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August 4, 2015 / 19 Av, 5775
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Empathy, Suffering, And Human Survival: A Jewish Perspective


Beres-Louis-Rene

According to ancient Jewish tradition, one that certain Talmudists trace back to the time of Isaiah, the world rests upon thirty-six just men, the Lamed-Vav tzaddikim. For those who remain unknown to themselves, the spectacle of the world is insufferable beyond description. Inconsolable at the extent of human pain and woe, for them, so goes the chassidic tale, there is never a moment of tranquility. From time to time, therefore, God himself, in an effort to open their souls to Paradise, sets forward the clock of the Last Judgment by one minute.

There are several meanings to this extraordinary tradition. One offers special hope in our incontestably growing nearness to vast global catastrophe. We shall soon require a whole world of just men and women. We shall, it seems, soon have to create the conditions whereby each and every inhabitant of our imperiled planet can feel the full anguish and portent of the Lamed-Vavniks. Only then will we be able to take the necessary steps back from defilement to sanctification. Faced with a choice between life and death, between “the blessing and the curse,” we shall “therefore choose life.”

The problem, of course, is not only that such creation would be a monumental task, one requiring a uniquely high level of creative intellectual understanding, but also that the remedy itself would be insufferable. How, indeed, could we endure, as individuals and as nations, if we were to feel with the same palpable pain and sorrow the distress of all others? Imagine, if we can, that the all-consuming empathy we now generally display toward our closest relatives and friends in distress would be extended, generally, to the broadest possible radius of human affinities. Truly, without the Lamed-Vav as intermediaries, we could not begin to survive such a torment.

There is, then, a dilemma. To survive as a species we must also survive as individuals, but the evident requirement of species survival – deeper and wider expressions of human empathy – would also render life unendurable for each and every person. To remediate a distinctly threatened planetary civilization, so it would appear, we now need a blessing that would simultaneously be a curse.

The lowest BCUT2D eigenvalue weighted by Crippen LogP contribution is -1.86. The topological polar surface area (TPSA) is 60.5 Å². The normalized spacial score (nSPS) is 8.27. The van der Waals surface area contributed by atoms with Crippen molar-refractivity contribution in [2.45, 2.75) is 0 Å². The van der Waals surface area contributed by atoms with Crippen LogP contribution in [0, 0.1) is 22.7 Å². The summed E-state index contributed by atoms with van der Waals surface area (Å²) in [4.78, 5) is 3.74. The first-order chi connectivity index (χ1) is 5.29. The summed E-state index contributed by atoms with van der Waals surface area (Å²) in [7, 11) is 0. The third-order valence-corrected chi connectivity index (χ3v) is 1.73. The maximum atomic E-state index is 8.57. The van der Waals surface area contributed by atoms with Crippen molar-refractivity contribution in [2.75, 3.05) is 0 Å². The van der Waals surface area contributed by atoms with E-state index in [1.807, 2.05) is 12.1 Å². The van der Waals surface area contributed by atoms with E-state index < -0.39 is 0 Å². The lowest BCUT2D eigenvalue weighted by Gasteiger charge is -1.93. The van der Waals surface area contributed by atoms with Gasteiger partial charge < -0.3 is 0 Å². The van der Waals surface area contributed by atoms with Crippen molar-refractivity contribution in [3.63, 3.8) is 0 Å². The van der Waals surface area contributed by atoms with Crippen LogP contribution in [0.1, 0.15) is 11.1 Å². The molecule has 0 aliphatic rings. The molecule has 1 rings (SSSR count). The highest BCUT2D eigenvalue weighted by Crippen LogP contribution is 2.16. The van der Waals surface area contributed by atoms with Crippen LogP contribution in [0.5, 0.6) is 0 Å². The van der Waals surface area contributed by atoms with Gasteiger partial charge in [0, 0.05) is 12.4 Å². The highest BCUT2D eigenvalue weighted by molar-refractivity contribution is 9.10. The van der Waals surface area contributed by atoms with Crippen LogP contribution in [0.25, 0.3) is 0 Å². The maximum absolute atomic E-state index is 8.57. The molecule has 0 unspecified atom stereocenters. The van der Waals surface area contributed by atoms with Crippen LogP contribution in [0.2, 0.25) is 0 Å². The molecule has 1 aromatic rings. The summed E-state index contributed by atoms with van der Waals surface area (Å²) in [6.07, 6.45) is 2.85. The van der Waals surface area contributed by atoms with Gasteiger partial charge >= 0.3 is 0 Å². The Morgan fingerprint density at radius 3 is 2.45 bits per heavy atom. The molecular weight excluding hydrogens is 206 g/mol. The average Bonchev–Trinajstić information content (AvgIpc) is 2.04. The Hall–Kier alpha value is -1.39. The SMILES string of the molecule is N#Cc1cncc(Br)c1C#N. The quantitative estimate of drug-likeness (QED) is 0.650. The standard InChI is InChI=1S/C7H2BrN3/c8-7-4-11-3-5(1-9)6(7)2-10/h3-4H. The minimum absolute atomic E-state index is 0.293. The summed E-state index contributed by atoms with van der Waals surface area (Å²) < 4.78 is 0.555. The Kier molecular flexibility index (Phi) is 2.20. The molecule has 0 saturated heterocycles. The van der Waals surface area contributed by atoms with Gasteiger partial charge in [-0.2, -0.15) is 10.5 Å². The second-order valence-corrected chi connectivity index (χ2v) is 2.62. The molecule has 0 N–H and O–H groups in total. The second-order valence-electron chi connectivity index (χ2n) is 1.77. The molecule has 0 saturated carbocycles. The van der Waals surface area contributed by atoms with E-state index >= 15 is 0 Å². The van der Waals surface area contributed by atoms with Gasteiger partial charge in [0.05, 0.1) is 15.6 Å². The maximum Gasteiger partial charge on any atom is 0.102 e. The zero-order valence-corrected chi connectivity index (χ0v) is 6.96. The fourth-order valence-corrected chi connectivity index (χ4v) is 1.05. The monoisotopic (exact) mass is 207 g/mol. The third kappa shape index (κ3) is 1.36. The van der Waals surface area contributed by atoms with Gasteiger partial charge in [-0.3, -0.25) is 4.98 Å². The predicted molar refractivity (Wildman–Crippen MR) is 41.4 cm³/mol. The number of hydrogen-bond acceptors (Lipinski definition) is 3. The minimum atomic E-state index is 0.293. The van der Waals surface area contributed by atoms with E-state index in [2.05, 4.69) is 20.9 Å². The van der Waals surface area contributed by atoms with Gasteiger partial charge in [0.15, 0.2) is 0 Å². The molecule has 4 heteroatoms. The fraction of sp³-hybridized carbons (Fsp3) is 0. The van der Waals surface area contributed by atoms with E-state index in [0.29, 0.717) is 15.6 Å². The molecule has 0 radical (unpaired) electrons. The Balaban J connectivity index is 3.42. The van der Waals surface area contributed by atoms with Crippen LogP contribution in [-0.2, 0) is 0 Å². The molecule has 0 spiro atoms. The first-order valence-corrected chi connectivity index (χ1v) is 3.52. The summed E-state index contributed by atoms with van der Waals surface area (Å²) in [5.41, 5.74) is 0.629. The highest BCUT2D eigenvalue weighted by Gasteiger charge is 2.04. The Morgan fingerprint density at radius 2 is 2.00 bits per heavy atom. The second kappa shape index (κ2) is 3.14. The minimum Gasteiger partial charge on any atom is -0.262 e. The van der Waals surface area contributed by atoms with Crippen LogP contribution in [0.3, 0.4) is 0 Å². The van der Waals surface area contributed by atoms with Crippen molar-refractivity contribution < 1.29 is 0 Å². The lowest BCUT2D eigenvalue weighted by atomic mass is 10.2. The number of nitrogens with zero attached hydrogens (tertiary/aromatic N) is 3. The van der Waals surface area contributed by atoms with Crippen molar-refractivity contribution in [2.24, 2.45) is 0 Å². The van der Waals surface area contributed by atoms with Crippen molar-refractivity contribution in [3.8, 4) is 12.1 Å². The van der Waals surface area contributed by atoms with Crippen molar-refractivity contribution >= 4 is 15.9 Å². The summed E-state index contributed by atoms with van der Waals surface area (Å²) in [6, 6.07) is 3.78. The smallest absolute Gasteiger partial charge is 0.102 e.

Shall we experience the dizziness of the existentially irremediable? How shall we respond? What shall we do?

To redeem the world, it seems, we must call forth certain indispensable metamorphoses, but the “success” of these transformations would simply place us within a new and equally destructive trajectory of harms. In any event, it is unlikely that we must ever even face up to this dilemma. Evidence abounds that the human capacity for empathy seems limited, and that for all practical purposes we will need to construct our best global survival ideologies with no more ambitious assumptions in mind.

There are important elements in our Jewish tradition that appear to warn against taking on too much of the suffering of others. Although we are certainly obligated to feel such suffering (we can learn from and be elevated by such suffering – Toras Avraham), we must also guard against too much empathy; that is, too-strong feelings that could cause our own personal destruction. At times, said the Brisker Rav, Rabbi Yitzchak Zev Soloveitchik, we must heed the following warning: “He who wants to live should act as if he were dead.”

Truth may sometimes emerge through paradox. It is hard for us to understand that an imagined death can sustain life, yet all things move in the midst of death and all individual life is part of a far greater whole. We learn from the legend of the Lamed-Vav not only that empathy is essential but that too much empathy is beyond human endurance. Indeed, implicit in the construction of the thirty-six just men is God’s direct affirmation of the Brisker Rav’s warning.

Truth emerges through paradox. It may also emerge from an awareness that, sometimes, reason alone is incapable of revealing what is most important. Such an awareness was deeply embedded in the thought of Rabbi Abraham Isaac Kook, who, in the matter presently before us, would surely urge us to seek not “concepts of truth” but truth itself.

The mystery of eternity hovers above and beyond the temporal world, and the deepest reality of human love and empathy, as manifestations of God’s primary love, cannot be elucidated meaningfully only through rigorous analysis or systematic thought. Rather, it may be discovered in every element of our day-to-day reality, including even that which is manifestly impure: “It is,” says Rabbi Kook, “just from those thoughts which are mixed with evil and impurity that great light emerges, which renews the vigor of life.”

In itself, existence is good, and from all existence we can learn many things, including the vital mysteries of empathy and human survival. Apocalypse, let us remember, was pretty much a Jewish invention, and , according to Rabbi Kook, a Divine redemption must finally be undertaken by and through the Jewish People. A part of such redemption must certainly be a greater awareness of human unity, a dialectical oneness; this will ultimately give rise to the light of loving kindness and forgiveness. In turn, a “lofty” soul is needed to first generate the greater awareness of human unity: “The loftier the soul, the more it feels the unity that there is in all.”

About the Author: Louis René Beres (Ph.D., Princeton, 1971) is professor of political science and international law at Purdue University and the author of many books and articles dealing with international relations and strategic studies.


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